I May Not Have All the Answers, But I Have Some Good QuestionsPosted: April 6, 2011
Maybe it’s my line of work, but people are always expecting me to have the answers. (If they got a Role-Based Assessment report from my company, it will contain a lot of answers. But from me? – sorry, I didn’t replace my crystal ball when it broke, and since we started using Keurig coffee pods at the office, there aren’t enough tea leaves around here for a decent reading.)
So instead of feeling useless, answer-wise, I thought I’d give you a look at some of my favorite questions.
Warning: The Surgeon General has determined that you may safely ask these questions of yourself. However, asking them of other people, without an explicit request for help, can be dangerous to your health. (And that warning goes double if you happen to be married to the respondent!)
“What does that mean?”
It’s always a good idea to start by defining your terms and concepts. Language is rich, but if you don’t establish a common frame of reference, you will get noise and distortion in the communication channels. When that happens, it is easy to end up thinking that you understand, even when you are missing the point, totally. This guarantees that many, if not most, of the answers anyone comes up with during the course of the discussion will not be helpful ones.
“How do you know?”
We have browsers. We have Google. We have expert communities. With all the stuff that the giant collective ‘they’ opines about on practically any topic, it’s amazing how much trouble we still get ourselves into. That’s because we are sometimes entirely too dependent on what ‘they’ know. (If you don’t believe me, visit and snoop around Snopes.com.) A lot of the stuff we ‘know’ because ‘they’ said it, just isn’t so. Sometimes asking the ‘How’ question snaps us back into reality.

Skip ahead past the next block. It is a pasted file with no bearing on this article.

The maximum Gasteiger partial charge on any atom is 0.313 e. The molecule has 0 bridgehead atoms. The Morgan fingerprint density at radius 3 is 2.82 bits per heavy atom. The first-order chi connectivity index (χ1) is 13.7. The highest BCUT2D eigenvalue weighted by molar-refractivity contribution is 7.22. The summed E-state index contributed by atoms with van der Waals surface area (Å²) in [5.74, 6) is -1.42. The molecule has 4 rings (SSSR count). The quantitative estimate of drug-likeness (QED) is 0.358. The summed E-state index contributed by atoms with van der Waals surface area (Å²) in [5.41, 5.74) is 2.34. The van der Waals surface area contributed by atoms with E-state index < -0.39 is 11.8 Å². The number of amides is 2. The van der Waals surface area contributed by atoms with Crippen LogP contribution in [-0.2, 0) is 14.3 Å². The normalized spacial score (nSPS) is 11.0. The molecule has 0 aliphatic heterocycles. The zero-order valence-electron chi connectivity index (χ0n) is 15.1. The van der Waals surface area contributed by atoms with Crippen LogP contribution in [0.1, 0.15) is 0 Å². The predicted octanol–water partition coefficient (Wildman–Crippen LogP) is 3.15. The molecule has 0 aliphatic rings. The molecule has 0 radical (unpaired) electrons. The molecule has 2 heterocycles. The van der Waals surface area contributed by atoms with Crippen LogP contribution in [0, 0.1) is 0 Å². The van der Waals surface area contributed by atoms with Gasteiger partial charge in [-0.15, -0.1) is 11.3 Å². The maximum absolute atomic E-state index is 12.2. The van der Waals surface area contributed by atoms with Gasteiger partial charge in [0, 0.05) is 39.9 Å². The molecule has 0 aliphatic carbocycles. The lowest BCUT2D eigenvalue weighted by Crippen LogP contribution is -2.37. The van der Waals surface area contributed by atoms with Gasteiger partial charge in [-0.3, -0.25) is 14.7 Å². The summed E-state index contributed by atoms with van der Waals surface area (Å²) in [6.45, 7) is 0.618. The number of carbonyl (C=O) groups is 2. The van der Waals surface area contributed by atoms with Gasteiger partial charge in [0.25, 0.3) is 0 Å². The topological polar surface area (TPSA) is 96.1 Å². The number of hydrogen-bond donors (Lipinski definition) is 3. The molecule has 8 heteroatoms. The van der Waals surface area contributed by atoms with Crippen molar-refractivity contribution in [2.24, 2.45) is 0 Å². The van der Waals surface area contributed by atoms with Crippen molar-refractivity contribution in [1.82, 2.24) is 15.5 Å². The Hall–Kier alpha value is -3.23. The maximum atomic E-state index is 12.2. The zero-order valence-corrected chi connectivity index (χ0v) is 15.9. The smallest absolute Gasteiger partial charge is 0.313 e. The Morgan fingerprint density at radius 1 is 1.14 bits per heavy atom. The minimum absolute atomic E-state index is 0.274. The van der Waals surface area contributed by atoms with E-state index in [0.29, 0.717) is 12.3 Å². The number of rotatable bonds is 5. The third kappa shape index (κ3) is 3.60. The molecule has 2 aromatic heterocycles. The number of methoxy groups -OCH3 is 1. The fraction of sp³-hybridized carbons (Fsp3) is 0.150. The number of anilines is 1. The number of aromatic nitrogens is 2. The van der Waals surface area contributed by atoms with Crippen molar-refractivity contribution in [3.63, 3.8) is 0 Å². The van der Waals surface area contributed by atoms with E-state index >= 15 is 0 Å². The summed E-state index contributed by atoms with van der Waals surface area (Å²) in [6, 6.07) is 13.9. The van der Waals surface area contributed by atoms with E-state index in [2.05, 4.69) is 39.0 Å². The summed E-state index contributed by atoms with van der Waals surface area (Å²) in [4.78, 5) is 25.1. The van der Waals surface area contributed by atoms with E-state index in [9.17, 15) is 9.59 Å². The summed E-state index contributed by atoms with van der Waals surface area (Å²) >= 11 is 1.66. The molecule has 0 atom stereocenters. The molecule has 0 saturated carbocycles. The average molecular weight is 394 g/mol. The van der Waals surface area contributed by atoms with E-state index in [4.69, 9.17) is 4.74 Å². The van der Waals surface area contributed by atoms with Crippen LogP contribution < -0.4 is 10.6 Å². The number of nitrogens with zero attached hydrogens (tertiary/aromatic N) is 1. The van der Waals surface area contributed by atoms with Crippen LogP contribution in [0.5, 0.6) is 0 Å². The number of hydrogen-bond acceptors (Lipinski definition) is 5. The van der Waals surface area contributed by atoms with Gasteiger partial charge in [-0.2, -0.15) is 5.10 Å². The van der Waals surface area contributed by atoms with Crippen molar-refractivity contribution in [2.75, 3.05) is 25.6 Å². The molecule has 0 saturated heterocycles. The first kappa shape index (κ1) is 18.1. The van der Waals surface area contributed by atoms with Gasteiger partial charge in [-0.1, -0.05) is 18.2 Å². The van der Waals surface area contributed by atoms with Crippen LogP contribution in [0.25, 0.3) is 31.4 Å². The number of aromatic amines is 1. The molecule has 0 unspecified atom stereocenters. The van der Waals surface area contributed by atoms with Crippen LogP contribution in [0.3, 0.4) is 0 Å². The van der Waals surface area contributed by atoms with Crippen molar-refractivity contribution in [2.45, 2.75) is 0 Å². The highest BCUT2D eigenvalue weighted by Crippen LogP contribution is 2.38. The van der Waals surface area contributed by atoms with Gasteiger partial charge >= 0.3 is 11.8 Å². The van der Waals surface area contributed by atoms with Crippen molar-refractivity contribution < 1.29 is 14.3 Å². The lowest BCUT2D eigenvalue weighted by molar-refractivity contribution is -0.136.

People often want advice on how to change things that they have no power to change – or even to connect with. I don’t want to offend any change management professionals here. Changing big organizational processes is a tough challenge. But sometimes change doesn’t warrant all the hue and cry that goes up when people first hear about it. So when someone is complaining, and there’s really not much substance to it, you can hit them with ‘So what?’ It’s especially effective when used sparingly – and sincerely. You’ll sound practical – and sympathetic – at the same time, and you won’t actually have to get too deeply involved with sound and fury that signifies nothing.
I love this question the most because kids ask it all the time. And it has the simplest answer (ask any tired parent): “Because.” The key with this question, for adults as much as for any kid, is that sometimes you need to keep asking it until you get an answer that satisfies you. And on the flip side – you can just keep giving this answer until the person expecting a different, better one, goes off to search elsewhere.
Lastly, a favorite question, and of a much higher order: Hamlet’s “To be or not to be?”
Only one good answer. ‘Be.’
Be-cause when you are be-ing, good questions (and good answers) sorta come naturally.